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What Separates Psychology and Economics

Yesterday I posted a link to the Michael Lewis profile/review of Daniel Kahneman’s new book. Since yesterday I’ve repeated this little nugget on how Kahneman discovered behavioral economics three times and thought it was worth sharing:

I can still recite its [a 1970s paper on the psychological assumptions of economic theory] first sentence: “The agent of economic theory is rational, selfish, and his tastes do not change.”

I was astonished. My economic colleagues worked in the building next door, but I had not appreciated the profound difference between our intellectual worlds. To a psychologist, it is self-evident that people are neither fully rational nor completely selfish, and that their tastes are anything but stable.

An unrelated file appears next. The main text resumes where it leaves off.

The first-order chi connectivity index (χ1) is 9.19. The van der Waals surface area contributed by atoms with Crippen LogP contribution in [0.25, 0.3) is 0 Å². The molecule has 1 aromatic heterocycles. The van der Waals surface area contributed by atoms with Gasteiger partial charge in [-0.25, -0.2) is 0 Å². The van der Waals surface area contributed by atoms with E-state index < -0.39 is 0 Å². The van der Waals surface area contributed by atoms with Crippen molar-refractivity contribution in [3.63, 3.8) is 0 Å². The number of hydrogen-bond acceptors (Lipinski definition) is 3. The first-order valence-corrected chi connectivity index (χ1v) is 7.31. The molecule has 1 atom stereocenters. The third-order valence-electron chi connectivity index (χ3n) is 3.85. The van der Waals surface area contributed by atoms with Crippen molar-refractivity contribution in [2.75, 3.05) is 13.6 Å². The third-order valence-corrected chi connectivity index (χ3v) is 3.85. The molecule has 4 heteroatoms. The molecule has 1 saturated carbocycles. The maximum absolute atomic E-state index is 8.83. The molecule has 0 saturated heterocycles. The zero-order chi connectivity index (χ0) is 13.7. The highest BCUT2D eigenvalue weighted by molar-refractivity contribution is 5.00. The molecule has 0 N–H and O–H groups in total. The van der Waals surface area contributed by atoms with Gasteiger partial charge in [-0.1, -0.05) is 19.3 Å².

It’s a nice way to think about the difference between psychology and economics.

November 9, 2011 // This post is about: , ,

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